3. Unprotected Instance Metadata: When obtaining credentials from ECS task roles, like instance profiles, the client within the container hits a metadata endpoint (, which routes to the ECS agent running on the host. However, unlike instance metadata, the URL where credentials can be obtained is dynamically generated, and provided to the container via an environment variable. If an attacker gained access to make arbitrary GET requests, they would also need to know the value of the AWS_CONTAINER_CREDENTIALS_RELATIVE_URI environment variable within the container.

At Remind, we use Stacker to manage all of our infrastructure, and then we run our services and applications with Empire. Through Stacker, we have a base “blueprint” for each Empire app which (among other things):

  1. Creates an IAM role that can be assumed by ECS.
  2. Creates a KMS key that the app can use to encrypt/decrypt SSM parameters (we may talk more about this in a future post).
  3. Passes the role to the Empire application.

Doing this ensures that we have a common starting point and convention for managing how all of our applications and services access AWS API’s.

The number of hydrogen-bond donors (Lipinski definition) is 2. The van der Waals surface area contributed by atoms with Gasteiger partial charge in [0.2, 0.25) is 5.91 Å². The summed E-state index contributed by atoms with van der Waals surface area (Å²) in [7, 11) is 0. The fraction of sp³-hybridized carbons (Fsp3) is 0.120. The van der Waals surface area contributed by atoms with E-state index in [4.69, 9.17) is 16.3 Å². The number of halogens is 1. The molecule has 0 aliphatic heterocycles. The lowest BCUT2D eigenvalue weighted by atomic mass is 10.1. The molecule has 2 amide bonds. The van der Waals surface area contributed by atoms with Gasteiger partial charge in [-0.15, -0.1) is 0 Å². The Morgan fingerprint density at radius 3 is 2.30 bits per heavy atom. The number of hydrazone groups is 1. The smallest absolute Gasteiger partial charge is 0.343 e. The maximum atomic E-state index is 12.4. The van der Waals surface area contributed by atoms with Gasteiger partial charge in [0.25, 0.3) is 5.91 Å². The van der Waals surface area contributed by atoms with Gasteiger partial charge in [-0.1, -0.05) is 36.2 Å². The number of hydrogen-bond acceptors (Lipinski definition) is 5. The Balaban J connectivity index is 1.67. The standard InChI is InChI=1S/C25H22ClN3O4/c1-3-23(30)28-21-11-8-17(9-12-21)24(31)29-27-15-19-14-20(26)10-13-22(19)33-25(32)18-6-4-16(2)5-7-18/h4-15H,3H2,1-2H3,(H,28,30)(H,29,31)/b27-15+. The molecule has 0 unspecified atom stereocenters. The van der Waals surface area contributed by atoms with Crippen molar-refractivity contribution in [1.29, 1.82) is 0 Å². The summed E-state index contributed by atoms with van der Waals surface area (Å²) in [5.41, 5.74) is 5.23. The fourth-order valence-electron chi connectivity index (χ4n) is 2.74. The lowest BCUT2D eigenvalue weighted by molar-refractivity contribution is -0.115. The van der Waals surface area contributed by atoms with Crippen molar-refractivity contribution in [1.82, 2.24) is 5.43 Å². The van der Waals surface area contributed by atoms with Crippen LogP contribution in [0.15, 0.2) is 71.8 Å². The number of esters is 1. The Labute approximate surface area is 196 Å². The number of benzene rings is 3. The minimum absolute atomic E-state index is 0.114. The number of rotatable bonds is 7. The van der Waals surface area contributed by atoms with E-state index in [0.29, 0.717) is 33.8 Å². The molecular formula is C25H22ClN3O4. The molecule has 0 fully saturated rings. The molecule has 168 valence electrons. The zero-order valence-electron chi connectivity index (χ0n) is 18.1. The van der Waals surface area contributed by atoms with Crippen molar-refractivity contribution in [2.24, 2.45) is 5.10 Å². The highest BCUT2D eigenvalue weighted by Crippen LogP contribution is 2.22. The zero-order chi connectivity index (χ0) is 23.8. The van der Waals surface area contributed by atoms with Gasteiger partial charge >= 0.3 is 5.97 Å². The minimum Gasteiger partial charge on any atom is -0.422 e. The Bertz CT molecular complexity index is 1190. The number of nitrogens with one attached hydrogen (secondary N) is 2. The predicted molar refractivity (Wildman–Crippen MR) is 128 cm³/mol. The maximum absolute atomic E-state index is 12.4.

Combining the two

Not everything that we run on our ECS container instances gets run with ECS/Docker. We wanted to be able to continue using instance profiles for software running outside of Docker (generally infrastructure processes, like the Amazon SSM/ECS agents), but with the assurance that our Docker containers (user facing applications) would not be able to access userdata, or IAM credentials from the instance profile.

To do this, any requests from Docker containers going to the instance metadata endpoint get re-routed to an nginx proxy on host. This proxy denies the container access to the instance metadata endpoints for userdata and IAM credentials:

daemon off;
error_log stderr;
events {
  worker_connections 1024;

http {
  log_format request 'method=$request_method uri="$request_uri" host=$host ua="$http_user_agent" remote=$remote_addr status=$status';
  access_log /dev/stdout request;

  server {

    # Disallow access to credentials obtained from the instance profile.
    location ~ ^\/.*\/meta-data\/iam\/security-credentials\/.* {
      return 403;

    # Disallow access to user data. In general, we shouldn't be putting secrets
    # in user data, but just in case...
    location ~ ^\/.*\/user-data.* {
      return 403;

    # Proxy all other request through to instance metadata.
    location / {

# vi: ft=nginx
$ iptables -t nat -I PREROUTING -p tcp -d --dport 80 \
  -j DNAT --to-destination

This has the added benefit that any requests to instance metadata initiated from a Docker container gets logged and forwarded to our log aggregation service.

With the above in place, if an application or service that we run with ECS were to introduce an exploit that allowed an attacker to make arbitrary GET requests, we can be more confident that the attacker won’t be able to obtain AWS credentials.